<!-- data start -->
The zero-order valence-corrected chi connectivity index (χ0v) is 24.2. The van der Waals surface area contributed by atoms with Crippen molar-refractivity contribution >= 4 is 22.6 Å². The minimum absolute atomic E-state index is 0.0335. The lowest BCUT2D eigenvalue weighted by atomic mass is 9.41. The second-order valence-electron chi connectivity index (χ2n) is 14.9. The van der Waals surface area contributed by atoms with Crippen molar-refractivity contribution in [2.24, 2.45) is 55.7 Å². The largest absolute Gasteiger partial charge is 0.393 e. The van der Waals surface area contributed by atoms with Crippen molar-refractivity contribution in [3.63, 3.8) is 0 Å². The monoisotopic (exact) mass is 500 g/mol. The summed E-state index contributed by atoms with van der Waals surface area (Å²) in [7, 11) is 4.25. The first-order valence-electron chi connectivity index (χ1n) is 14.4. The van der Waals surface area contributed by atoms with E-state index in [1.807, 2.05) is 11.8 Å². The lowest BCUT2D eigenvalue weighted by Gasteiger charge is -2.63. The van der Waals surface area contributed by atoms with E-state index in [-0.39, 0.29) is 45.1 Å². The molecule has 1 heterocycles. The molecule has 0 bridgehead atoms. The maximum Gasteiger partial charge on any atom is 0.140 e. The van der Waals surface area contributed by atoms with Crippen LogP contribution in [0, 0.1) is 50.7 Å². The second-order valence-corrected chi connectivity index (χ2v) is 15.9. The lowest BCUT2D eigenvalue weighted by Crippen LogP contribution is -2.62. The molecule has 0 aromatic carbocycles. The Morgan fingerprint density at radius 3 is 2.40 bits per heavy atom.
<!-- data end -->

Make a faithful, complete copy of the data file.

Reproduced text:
The zero-order valence-corrected chi connectivity index (χ0v) is 24.2. The van der Waals surface area contributed by atoms with Crippen molar-refractivity contribution >= 4 is 22.6 Å². The minimum absolute atomic E-state index is 0.0335. The lowest BCUT2D eigenvalue weighted by atomic mass is 9.41. The second-order valence-electron chi connectivity index (χ2n) is 14.9. The van der Waals surface area contributed by atoms with Crippen molar-refractivity contribution in [2.24, 2.45) is 55.7 Å². The largest absolute Gasteiger partial charge is 0.393 e. The van der Waals surface area contributed by atoms with Crippen molar-refractivity contribution in [3.63, 3.8) is 0 Å². The monoisotopic (exact) mass is 500 g/mol. The summed E-state index contributed by atoms with van der Waals surface area (Å²) in [7, 11) is 4.25. The first-order valence-electron chi connectivity index (χ1n) is 14.4. The van der Waals surface area contributed by atoms with E-state index in [1.807, 2.05) is 11.8 Å². The lowest BCUT2D eigenvalue weighted by Gasteiger charge is -2.63. The van der Waals surface area contributed by atoms with E-state index in [-0.39, 0.29) is 45.1 Å². The molecule has 1 heterocycles. The molecule has 0 bridgehead atoms. The maximum Gasteiger partial charge on any atom is 0.140 e. The van der Waals surface area contributed by atoms with Crippen LogP contribution in [0, 0.1) is 50.7 Å². The second-order valence-corrected chi connectivity index (χ2v) is 15.9. The lowest BCUT2D eigenvalue weighted by Crippen LogP contribution is -2.62. The molecule has 0 aromatic carbocycles. The Morgan fingerprint density at radius 3 is 2.40 bits per heavy atom.